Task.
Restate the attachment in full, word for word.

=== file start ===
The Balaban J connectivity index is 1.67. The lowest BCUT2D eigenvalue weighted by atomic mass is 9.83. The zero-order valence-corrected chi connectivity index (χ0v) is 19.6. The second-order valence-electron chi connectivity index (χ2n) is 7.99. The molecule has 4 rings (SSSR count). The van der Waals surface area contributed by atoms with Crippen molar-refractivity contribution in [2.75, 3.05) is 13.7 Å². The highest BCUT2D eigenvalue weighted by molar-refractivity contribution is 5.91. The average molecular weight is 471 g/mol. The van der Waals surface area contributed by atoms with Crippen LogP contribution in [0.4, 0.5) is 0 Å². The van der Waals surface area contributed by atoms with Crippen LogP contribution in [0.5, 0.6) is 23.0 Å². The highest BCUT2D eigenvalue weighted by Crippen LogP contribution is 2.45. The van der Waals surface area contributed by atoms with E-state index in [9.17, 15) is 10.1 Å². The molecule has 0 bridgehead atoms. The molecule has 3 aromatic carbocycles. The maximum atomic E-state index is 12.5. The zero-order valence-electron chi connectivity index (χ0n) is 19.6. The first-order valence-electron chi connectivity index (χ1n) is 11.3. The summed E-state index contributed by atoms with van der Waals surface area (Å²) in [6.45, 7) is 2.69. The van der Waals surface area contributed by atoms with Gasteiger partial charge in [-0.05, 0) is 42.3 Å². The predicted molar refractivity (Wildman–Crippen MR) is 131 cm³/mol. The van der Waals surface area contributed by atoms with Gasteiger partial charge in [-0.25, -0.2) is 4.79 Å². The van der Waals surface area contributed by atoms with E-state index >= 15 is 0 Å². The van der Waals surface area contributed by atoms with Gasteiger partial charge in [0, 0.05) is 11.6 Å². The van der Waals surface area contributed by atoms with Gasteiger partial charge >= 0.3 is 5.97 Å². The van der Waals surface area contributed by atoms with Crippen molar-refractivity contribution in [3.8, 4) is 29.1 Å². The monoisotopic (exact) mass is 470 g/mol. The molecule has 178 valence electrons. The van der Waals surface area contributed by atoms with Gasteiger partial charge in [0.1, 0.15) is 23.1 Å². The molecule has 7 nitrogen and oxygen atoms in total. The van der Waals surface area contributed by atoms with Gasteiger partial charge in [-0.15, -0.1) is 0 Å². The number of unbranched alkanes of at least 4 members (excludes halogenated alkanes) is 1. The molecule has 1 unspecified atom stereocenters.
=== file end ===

The Balaban J connectivity index is 1.67. The lowest BCUT2D eigenvalue weighted by atomic mass is 9.83. The zero-order valence-corrected chi connectivity index (χ0v) is 19.6. The second-order valence-electron chi connectivity index (χ2n) is 7.99. The molecule has 4 rings (SSSR count). The van der Waals surface area contributed by atoms with Crippen molar-refractivity contribution in [2.75, 3.05) is 13.7 Å². The highest BCUT2D eigenvalue weighted by molar-refractivity contribution is 5.91. The average molecular weight is 471 g/mol. The van der Waals surface area contributed by atoms with Crippen LogP contribution in [0.4, 0.5) is 0 Å². The van der Waals surface area contributed by atoms with Crippen LogP contribution in [0.5, 0.6) is 23.0 Å². The highest BCUT2D eigenvalue weighted by Crippen LogP contribution is 2.45. The van der Waals surface area contributed by atoms with E-state index in [9.17, 15) is 10.1 Å². The molecule has 0 bridgehead atoms. The molecule has 3 aromatic carbocycles. The maximum atomic E-state index is 12.5. The zero-order valence-electron chi connectivity index (χ0n) is 19.6. The first-order valence-electron chi connectivity index (χ1n) is 11.3. The summed E-state index contributed by atoms with van der Waals surface area (Å²) in [6.45, 7) is 2.69. The van der Waals surface area contributed by atoms with Gasteiger partial charge in [-0.05, 0) is 42.3 Å². The predicted molar refractivity (Wildman–Crippen MR) is 131 cm³/mol. The van der Waals surface area contributed by atoms with Gasteiger partial charge in [-0.25, -0.2) is 4.79 Å². The van der Waals surface area contributed by atoms with E-state index >= 15 is 0 Å². The van der Waals surface area contributed by atoms with Gasteiger partial charge in [0, 0.05) is 11.6 Å². The van der Waals surface area contributed by atoms with Gasteiger partial charge >= 0.3 is 5.97 Å². The van der Waals surface area contributed by atoms with Crippen molar-refractivity contribution in [3.8, 4) is 29.1 Å². The monoisotopic (exact) mass is 470 g/mol. The molecule has 178 valence electrons. The van der Waals surface area contributed by atoms with Gasteiger partial charge in [0.1, 0.15) is 23.1 Å². The molecule has 7 nitrogen and oxygen atoms in total. The van der Waals surface area contributed by atoms with Gasteiger partial charge in [-0.15, -0.1) is 0 Å². The number of unbranched alkanes of at least 4 members (excludes halogenated alkanes) is 1. The molecule has 1 unspecified atom stereocenters.